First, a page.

Student Surveillance Vendor Proctorio Files SLAPP Lawsuit to Silence A Critic
By Joe Mullin
Posted February 26, 2021
During the pandemic, a dangerous business has prospered: invading students’ privacy with proctoring software and apps. In the last year, we’ve seen universities compel students to download apps that collect their face images, driver’s license data, and network information. Students who want to move forward with their education are sometimes forced to accept being recorded in their own homes and having the footage reviewed for “suspicious” behavior.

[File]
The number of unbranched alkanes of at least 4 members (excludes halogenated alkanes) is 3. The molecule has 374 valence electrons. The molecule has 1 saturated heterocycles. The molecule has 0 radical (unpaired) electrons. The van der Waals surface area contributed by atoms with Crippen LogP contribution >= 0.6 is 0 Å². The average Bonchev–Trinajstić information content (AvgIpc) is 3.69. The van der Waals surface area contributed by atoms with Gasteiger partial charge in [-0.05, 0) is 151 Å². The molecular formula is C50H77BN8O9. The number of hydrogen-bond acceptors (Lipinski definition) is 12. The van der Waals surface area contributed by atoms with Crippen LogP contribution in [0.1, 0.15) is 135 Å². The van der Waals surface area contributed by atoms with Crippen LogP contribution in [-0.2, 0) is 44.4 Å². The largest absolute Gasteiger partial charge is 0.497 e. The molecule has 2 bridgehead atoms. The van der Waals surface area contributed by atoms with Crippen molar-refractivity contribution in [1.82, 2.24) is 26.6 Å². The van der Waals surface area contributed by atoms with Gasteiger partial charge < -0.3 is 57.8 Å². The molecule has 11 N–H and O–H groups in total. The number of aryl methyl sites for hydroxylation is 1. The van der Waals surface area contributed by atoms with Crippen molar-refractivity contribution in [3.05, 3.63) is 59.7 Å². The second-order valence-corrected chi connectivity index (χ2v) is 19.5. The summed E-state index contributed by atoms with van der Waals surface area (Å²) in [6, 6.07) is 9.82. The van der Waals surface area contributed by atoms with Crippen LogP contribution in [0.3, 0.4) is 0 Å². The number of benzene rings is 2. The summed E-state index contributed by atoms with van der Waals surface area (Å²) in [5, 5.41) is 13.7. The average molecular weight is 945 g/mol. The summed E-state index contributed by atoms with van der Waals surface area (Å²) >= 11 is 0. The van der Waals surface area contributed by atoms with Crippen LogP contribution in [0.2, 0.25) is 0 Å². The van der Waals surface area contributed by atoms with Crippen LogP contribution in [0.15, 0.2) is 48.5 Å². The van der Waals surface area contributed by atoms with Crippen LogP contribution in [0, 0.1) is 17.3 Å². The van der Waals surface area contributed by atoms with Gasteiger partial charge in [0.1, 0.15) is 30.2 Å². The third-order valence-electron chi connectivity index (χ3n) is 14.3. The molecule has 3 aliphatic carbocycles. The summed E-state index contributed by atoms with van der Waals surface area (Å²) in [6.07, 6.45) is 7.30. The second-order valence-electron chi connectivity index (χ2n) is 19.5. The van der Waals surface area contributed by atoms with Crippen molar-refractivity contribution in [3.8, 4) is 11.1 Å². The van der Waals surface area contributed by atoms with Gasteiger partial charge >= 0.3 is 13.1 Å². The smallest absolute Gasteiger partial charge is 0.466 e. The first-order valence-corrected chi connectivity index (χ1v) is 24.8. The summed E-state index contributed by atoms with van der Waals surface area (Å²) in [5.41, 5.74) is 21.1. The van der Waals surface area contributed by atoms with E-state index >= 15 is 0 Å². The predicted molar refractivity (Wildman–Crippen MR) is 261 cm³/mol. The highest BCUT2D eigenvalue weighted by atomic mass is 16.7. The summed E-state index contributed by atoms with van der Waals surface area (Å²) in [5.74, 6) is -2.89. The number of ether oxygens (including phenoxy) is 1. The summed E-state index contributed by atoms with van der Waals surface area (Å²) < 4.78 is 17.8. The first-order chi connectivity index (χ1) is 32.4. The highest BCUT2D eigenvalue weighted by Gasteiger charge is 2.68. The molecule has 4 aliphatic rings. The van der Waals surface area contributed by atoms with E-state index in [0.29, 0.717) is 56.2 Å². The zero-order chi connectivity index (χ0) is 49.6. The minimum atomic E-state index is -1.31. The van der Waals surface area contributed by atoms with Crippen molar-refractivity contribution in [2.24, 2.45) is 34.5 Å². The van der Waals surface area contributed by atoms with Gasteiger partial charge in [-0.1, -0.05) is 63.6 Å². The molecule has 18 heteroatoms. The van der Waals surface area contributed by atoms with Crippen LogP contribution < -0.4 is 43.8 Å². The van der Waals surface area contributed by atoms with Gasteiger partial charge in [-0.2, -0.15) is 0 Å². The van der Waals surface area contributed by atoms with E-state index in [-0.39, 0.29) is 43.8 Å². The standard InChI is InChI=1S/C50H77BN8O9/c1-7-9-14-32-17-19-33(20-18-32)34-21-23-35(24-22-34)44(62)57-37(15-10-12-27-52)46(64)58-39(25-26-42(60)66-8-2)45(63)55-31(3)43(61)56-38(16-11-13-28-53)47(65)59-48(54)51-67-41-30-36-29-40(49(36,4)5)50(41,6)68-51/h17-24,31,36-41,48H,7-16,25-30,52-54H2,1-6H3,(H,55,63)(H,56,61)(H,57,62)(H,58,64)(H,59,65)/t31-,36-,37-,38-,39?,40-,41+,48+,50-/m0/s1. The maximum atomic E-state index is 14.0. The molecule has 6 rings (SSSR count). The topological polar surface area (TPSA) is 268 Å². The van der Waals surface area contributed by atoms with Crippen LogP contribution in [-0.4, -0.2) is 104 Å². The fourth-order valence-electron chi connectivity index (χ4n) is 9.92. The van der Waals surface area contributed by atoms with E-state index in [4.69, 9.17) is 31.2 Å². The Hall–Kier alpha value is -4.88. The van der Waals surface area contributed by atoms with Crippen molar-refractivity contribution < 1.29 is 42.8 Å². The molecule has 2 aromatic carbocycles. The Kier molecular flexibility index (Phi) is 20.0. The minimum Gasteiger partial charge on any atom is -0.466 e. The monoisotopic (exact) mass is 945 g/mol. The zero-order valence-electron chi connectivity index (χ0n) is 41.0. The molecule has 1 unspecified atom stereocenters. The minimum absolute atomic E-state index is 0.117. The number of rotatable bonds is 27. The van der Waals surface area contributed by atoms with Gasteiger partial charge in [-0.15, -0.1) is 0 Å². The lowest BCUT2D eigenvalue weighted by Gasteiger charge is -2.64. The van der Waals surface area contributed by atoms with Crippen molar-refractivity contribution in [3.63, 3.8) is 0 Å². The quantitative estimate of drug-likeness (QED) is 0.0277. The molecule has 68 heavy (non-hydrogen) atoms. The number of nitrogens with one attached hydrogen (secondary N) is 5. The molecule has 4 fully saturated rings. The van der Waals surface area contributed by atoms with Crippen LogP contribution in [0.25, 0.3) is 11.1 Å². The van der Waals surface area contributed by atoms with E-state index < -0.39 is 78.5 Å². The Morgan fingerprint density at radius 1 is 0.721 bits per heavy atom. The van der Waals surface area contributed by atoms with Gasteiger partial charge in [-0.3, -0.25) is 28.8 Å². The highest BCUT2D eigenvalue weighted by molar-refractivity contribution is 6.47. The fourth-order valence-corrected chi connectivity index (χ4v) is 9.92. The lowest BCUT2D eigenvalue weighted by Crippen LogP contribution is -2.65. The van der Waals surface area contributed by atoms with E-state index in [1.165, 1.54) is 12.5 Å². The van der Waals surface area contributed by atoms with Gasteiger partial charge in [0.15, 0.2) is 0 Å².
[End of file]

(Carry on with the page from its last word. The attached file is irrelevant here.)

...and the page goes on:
Given these invasions, it’s no surprise that students and educators are fighting back against these apps. Last fall, Ian Linkletter, a remote learning specialist at the University of British Columbia, became part of a chorus of critics concerned with this industry.
Now, he’s been sued for speaking out. The outrageous lawsuit—which relies on a bizarre legal theory that linking to publicly viewable videos is copyright infringement—will become an important test of a 2019 British Columbia law passed to defend free speech, the Protection of Public Participation Act, or PPPA. More…